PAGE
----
Violent crime is increasing, according to Minneapolis police data. For instance, for the 13 weeks between May 10 and Aug. 8, homicides (19) were up 57 percent compared to a 3-year average, rapes (121) were up 21 percent and aggravated assault (612) were up 41 percent.

The city police force peaked with 938 sworn officers in 1997, built up in part by the federally funded “Clinton cops.” Earlier this year, Minneapolis had 788 sworn officers, a drop of 150 from peak, due in large part to federal and state aid cuts. Thanks to partial state aid restoration and other budget changes, Rybak has proposed adding 71 cops to the 2006 budget.

The move restores nearly about half the badges lost since peak 1997 staffing. McLaughlin calls it too little, too late.

McLaughlin’s pledge to add 50 cops costs $3.75 million a year, and Rybak said his opponent has no plan to pay for it. McLaughlin earlier proposed merging the city’s and county’s 911 centers to save money, but, according to the mayor, “it was a bust.”

“I am running against someone who has made outlandish promises that would hurl this city back onto the financial teeter-totter that I rescued it from,” Rybak said.

McLaughlin said given the crime crisis, he would consider slowing down the rate of internal debt repayment. Referring to Rybak’s policy of paying off debt even if it means fewer cops, McLaughlin said, “The mayor is treating the people of Minneapolis like the World Bank treats some banana republic, [leaving] people in a very vulnerable spot.”

McLaughlin did not have specifics on how much he would slow down debt repayment and how many cops it would fund. “We are putting it together,” he said.

Rybak said McLaughlin could only float buying cops with slower debt repayment because his [Rybak’s] administration has been paying off the municipal credit card.

One measure of city borrowing is “internal service fund” debt. It refers to underfunding of the city’s self-insurance, technology and equipment funds, and goes back a decade.

The city could hire more officers by shifting the money from the internal services fund payments to police. Finance Director Pat Born said that at least one if not two of the bond rating services would downgrade the city’s Triple-A bond ratings if debt repayment is slowed, which would mean the city would pay higher interest rates on future borrowing.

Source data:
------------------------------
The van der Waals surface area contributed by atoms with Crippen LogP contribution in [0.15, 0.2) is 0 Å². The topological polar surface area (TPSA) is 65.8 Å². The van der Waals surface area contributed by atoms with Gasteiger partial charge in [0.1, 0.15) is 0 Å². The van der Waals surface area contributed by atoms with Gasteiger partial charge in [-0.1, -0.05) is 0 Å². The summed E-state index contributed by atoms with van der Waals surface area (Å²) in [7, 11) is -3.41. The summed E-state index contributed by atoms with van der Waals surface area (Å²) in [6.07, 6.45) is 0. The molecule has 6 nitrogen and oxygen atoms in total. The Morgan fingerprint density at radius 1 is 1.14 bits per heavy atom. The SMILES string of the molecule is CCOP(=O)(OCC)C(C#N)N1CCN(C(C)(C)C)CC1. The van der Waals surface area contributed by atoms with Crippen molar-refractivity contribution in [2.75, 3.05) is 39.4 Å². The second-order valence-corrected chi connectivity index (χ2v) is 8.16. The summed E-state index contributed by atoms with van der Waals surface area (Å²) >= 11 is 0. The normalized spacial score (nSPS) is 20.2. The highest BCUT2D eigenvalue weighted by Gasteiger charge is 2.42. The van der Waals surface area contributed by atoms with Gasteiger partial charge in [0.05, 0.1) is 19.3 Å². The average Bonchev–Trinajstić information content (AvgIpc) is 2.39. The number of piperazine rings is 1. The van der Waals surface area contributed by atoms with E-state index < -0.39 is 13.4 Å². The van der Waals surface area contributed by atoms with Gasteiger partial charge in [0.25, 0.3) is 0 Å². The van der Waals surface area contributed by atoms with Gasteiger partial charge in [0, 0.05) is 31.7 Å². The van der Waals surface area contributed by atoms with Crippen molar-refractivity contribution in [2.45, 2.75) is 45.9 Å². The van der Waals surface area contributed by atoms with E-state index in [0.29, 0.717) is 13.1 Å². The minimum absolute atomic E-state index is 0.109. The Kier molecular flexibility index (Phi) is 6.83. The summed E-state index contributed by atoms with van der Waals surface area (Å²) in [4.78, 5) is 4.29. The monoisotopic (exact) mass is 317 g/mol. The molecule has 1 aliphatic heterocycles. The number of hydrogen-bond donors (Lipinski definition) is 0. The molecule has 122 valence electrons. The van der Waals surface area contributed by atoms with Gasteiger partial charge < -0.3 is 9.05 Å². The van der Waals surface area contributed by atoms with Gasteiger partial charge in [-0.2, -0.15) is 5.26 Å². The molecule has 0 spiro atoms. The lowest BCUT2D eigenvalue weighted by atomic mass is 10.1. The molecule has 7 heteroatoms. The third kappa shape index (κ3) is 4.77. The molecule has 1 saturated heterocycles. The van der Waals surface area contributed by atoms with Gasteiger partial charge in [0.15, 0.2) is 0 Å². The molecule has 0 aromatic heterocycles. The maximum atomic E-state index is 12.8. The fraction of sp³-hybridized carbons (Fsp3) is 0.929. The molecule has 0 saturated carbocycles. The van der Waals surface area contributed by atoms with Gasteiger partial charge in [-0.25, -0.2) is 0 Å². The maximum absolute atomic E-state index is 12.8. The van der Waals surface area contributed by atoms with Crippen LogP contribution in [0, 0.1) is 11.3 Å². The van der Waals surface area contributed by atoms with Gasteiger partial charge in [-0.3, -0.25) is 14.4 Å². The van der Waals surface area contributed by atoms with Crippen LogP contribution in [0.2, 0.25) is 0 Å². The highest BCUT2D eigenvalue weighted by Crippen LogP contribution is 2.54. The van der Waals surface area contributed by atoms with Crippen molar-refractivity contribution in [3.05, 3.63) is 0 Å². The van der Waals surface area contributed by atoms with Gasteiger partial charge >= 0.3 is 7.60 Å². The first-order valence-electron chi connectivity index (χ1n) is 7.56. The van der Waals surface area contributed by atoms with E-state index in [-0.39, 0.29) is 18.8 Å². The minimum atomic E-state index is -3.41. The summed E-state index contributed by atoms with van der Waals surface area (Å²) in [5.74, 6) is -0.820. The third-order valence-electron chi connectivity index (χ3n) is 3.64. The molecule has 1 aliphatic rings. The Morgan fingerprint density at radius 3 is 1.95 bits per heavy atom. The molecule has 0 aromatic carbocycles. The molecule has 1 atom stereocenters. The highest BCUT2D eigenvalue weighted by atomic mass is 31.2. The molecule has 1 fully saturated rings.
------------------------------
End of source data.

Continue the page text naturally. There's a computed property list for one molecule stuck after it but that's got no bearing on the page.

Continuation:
McLaughlin said the city could also save money by using a better staffing model with less police overtime. He did not have specific dollar amounts. He said the mayor has missed legislative opportunities to save on pensions, which could have been used to fund police (see sidebar, page 13).

Hakeem said her public safety agenda did not include adding police. She supports improving antiracism training, adding bilingual officers and hiring mental health advocates to help police work with people with mental illness.

She also wants to create a more user-friendly and speedier process to deal with civilian complaints against officers, she said. She cited her personal experience trying to resolve a complaint she lodged against an officer who used inappropriate language.

People “just need to be heard. They need to feel like someone is listening to them,” she said.

Fighting over Firefighters
Earlier this year, the Council adopted minimal staffing standards: no fewer than 96 firefighters a day below battalion chief. The mayor supported it, and his proposed 2006 budget meets that standard.

McLaughlin said Rybak bungled a federal Homeland Security grant application, which offered $1.6 million over five years. The grant has not yet been awarded, and the city remains eligible after intervention from the city’s congressman, Martin Sabo.

“He has shown incredibly bad judgment and poor management of relations with the federal government and the state government,” McLaughlin said. “I am not going to do that. He has put us in a hole.”